Since 1988, White Bison, Inc., has offered addiction prevention, sobriety, recovery, and wellness resources to the Native American and Alaska Native community nationwide. Located in Colorado Springs, Colorado, White Bison was founded and is operated by Native Americans dedicated to providing culturally based support to the Native American community. Many non-Native people also utilize the services offered by White Bison.

President and Founder Don Coyhis, Mohican Nation, originally set out to raise awareness and treat alcoholism among young people on Native American reservations. After studying the underlying causes of alcoholism, Coyhis expanded White Bison’s mission to include drug addiction, family relationships, and suicide prevention. To address these issues, Coyhis created the Wellbriety Movement, a series of culturally based programs to address recovery and treatment, nurturing healthy families, and promoting healing from issues related to intergenerational trauma to Native American populations. White Bison’s Vision Statement further explains Wellbriety:

“Wellbriety means to be sober and well. Wellbriety teaches that we must find sobriety from addictions to alcohol and other drugs and recover from the harmful effects of drugs and alcohol on individuals, families and whole communities. The ‘Well’ part of Wellbriety is the inspiration to go on beyond sobriety and recovery, committing to a life of wellness and healing everyday.”

In 2014, The Peter G. Dodge Foundation (PGDF) awarded White Bison a Mission Grant to pilot test a culturally adapted version of the Celebrating Families program. Celebrating Families is an evidence-based treatment listed on SAMHSA’s National Registry of Evidence-based Programs and Practices (NREPP). The adaptation combines principles of the Wellbriety movement with the established Celebrating Families program, making it more appropriate and appealing to Native American populations. Goals of the program include: improving communication and problem solving, avoiding relapse and recidivism, improving parenting skills, instilling a sense of connection to cultural traditions, reuniting families whose children are in foster care or whose family members are in treatment or incarcerated, and assisting foster parents in learning culturally relevant care for Native American children.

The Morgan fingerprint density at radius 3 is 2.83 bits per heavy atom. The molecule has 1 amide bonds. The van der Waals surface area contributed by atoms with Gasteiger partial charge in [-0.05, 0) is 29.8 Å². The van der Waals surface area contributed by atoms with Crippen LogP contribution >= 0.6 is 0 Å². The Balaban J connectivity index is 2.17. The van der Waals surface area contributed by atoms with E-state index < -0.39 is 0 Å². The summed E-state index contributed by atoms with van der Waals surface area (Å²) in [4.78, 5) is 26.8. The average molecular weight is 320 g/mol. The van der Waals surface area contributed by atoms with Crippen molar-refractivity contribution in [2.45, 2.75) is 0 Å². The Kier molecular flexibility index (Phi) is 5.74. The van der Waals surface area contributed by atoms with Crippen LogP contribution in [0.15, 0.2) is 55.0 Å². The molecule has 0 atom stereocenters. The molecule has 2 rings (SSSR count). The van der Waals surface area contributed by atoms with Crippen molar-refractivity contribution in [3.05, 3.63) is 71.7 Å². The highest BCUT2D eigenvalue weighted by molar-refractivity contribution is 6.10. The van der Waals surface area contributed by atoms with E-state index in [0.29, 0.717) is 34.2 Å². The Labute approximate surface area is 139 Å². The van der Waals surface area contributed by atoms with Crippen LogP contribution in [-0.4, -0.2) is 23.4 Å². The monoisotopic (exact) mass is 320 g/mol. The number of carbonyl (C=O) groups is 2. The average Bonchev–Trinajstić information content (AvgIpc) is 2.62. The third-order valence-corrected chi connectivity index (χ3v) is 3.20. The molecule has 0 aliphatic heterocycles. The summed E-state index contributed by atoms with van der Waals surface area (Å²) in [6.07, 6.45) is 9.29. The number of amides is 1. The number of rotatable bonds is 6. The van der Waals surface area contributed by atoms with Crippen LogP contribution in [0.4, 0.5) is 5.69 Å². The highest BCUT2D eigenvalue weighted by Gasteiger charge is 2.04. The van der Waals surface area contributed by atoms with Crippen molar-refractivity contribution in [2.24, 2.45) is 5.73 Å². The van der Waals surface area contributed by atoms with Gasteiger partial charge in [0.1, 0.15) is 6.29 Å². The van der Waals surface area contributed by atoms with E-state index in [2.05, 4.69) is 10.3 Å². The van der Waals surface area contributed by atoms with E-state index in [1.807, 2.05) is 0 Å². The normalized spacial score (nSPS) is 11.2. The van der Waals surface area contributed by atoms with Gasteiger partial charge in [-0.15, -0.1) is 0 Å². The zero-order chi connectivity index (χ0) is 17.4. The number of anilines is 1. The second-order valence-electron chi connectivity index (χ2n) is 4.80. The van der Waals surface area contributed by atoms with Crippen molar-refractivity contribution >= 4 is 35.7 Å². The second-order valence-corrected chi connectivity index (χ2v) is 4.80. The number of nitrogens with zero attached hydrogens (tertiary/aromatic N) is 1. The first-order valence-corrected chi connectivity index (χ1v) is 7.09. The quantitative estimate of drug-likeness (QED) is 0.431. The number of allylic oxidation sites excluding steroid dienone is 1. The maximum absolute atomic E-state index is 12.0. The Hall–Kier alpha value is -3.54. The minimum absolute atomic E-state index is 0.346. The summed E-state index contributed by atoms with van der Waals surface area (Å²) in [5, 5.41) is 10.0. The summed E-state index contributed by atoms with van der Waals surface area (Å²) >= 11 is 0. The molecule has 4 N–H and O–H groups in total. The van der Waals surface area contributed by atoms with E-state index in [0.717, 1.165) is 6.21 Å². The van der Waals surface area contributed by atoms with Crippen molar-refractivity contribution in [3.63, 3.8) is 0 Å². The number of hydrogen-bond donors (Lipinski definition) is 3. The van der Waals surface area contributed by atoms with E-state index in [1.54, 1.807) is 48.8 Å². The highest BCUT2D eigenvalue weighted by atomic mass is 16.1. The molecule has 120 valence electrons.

With the PGDF funding, White Bison trained 30 facilitators from treatment and social service agencies to implement the Wellbriety and Celebrating Families curriculum in their local communities of Minneapolis, Sacramento and Albuquerque. The newly trained instructors were then assigned to complete the sixteen-week program with families in their local communities. At the one-year mark, the program had been completed in two of the three locations, with eighteen families participating. The feedback from participants was overwhelmingly positive, with one session of the program proving popular enough to generate a waiting list. The Wellbriety and Celebrating Families program is expected to continue, with facilitator training being scheduled at the Wellbriety Institute reservation and urban sites in 2016.